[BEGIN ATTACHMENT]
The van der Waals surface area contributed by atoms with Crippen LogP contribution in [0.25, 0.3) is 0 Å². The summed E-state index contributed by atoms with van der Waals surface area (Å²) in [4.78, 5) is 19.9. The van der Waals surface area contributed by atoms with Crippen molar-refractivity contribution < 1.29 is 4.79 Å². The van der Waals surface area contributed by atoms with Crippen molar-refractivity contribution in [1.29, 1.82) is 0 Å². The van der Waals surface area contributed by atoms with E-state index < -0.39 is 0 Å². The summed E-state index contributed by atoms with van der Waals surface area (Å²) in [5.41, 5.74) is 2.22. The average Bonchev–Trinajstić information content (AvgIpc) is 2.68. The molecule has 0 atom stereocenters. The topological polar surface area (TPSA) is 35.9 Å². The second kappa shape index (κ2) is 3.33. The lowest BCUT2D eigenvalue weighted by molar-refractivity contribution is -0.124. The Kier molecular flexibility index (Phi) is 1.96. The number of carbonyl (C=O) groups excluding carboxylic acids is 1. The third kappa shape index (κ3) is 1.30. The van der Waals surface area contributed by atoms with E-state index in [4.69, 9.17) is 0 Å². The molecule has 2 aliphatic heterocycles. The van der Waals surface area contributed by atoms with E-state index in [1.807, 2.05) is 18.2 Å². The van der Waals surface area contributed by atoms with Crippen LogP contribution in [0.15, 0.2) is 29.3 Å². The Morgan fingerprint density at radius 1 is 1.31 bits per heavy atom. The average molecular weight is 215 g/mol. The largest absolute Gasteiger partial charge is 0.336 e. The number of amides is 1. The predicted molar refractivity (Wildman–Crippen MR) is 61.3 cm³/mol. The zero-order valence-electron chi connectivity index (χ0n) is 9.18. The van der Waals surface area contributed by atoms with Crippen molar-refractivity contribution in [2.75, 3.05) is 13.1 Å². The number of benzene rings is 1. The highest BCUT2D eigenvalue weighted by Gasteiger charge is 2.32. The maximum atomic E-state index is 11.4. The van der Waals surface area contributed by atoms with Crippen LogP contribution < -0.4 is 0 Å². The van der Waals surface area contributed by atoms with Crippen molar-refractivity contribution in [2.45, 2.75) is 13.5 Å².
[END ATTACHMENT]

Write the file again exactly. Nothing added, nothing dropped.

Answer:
The van der Waals surface area contributed by atoms with Crippen LogP contribution in [0.25, 0.3) is 0 Å². The summed E-state index contributed by atoms with van der Waals surface area (Å²) in [4.78, 5) is 19.9. The van der Waals surface area contributed by atoms with Crippen molar-refractivity contribution < 1.29 is 4.79 Å². The van der Waals surface area contributed by atoms with Crippen molar-refractivity contribution in [1.29, 1.82) is 0 Å². The van der Waals surface area contributed by atoms with E-state index < -0.39 is 0 Å². The summed E-state index contributed by atoms with van der Waals surface area (Å²) in [5.41, 5.74) is 2.22. The average Bonchev–Trinajstić information content (AvgIpc) is 2.68. The molecule has 0 atom stereocenters. The topological polar surface area (TPSA) is 35.9 Å². The second kappa shape index (κ2) is 3.33. The lowest BCUT2D eigenvalue weighted by molar-refractivity contribution is -0.124. The Kier molecular flexibility index (Phi) is 1.96. The number of carbonyl (C=O) groups excluding carboxylic acids is 1. The third kappa shape index (κ3) is 1.30. The van der Waals surface area contributed by atoms with E-state index in [4.69, 9.17) is 0 Å². The molecule has 2 aliphatic heterocycles. The van der Waals surface area contributed by atoms with E-state index in [1.807, 2.05) is 18.2 Å². The van der Waals surface area contributed by atoms with Crippen LogP contribution in [0.15, 0.2) is 29.3 Å². The Morgan fingerprint density at radius 1 is 1.31 bits per heavy atom. The average molecular weight is 215 g/mol. The largest absolute Gasteiger partial charge is 0.336 e. The number of amides is 1. The predicted molar refractivity (Wildman–Crippen MR) is 61.3 cm³/mol. The zero-order valence-electron chi connectivity index (χ0n) is 9.18. The van der Waals surface area contributed by atoms with Crippen molar-refractivity contribution in [2.75, 3.05) is 13.1 Å². The number of benzene rings is 1. The highest BCUT2D eigenvalue weighted by Gasteiger charge is 2.32. The maximum atomic E-state index is 11.4. The van der Waals surface area contributed by atoms with Crippen LogP contribution < -0.4 is 0 Å². The van der Waals surface area contributed by atoms with Crippen molar-refractivity contribution in [2.45, 2.75) is 13.5 Å².